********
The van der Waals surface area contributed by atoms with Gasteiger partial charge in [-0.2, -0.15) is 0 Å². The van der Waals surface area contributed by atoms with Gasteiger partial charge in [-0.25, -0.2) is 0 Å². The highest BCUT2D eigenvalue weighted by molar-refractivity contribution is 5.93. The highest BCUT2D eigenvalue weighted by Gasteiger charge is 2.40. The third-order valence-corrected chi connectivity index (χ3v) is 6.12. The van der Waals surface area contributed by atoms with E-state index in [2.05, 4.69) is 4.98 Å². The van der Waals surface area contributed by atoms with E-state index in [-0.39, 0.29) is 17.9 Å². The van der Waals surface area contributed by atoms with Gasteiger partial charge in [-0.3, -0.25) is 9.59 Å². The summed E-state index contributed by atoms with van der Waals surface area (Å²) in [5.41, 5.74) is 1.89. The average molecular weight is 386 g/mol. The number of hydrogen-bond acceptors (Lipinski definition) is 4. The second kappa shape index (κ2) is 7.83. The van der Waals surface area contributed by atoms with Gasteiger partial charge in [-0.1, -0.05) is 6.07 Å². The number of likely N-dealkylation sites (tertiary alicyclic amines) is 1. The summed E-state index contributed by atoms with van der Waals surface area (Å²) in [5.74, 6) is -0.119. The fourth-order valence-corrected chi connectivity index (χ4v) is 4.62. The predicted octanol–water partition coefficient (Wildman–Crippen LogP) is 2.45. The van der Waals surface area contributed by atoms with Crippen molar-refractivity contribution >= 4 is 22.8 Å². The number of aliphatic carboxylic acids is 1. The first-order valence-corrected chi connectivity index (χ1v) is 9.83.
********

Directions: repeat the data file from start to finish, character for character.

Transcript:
The van der Waals surface area contributed by atoms with Gasteiger partial charge in [-0.2, -0.15) is 0 Å². The van der Waals surface area contributed by atoms with Gasteiger partial charge in [-0.25, -0.2) is 0 Å². The highest BCUT2D eigenvalue weighted by molar-refractivity contribution is 5.93. The highest BCUT2D eigenvalue weighted by Gasteiger charge is 2.40. The third-order valence-corrected chi connectivity index (χ3v) is 6.12. The van der Waals surface area contributed by atoms with E-state index in [2.05, 4.69) is 4.98 Å². The van der Waals surface area contributed by atoms with E-state index in [-0.39, 0.29) is 17.9 Å². The van der Waals surface area contributed by atoms with Gasteiger partial charge in [-0.3, -0.25) is 9.59 Å². The summed E-state index contributed by atoms with van der Waals surface area (Å²) in [5.41, 5.74) is 1.89. The average molecular weight is 386 g/mol. The number of hydrogen-bond acceptors (Lipinski definition) is 4. The second kappa shape index (κ2) is 7.83. The van der Waals surface area contributed by atoms with Gasteiger partial charge in [-0.1, -0.05) is 6.07 Å². The number of likely N-dealkylation sites (tertiary alicyclic amines) is 1. The summed E-state index contributed by atoms with van der Waals surface area (Å²) in [5.74, 6) is -0.119. The fourth-order valence-corrected chi connectivity index (χ4v) is 4.62. The predicted octanol–water partition coefficient (Wildman–Crippen LogP) is 2.45. The van der Waals surface area contributed by atoms with Crippen molar-refractivity contribution >= 4 is 22.8 Å². The number of aliphatic carboxylic acids is 1. The first-order valence-corrected chi connectivity index (χ1v) is 9.83.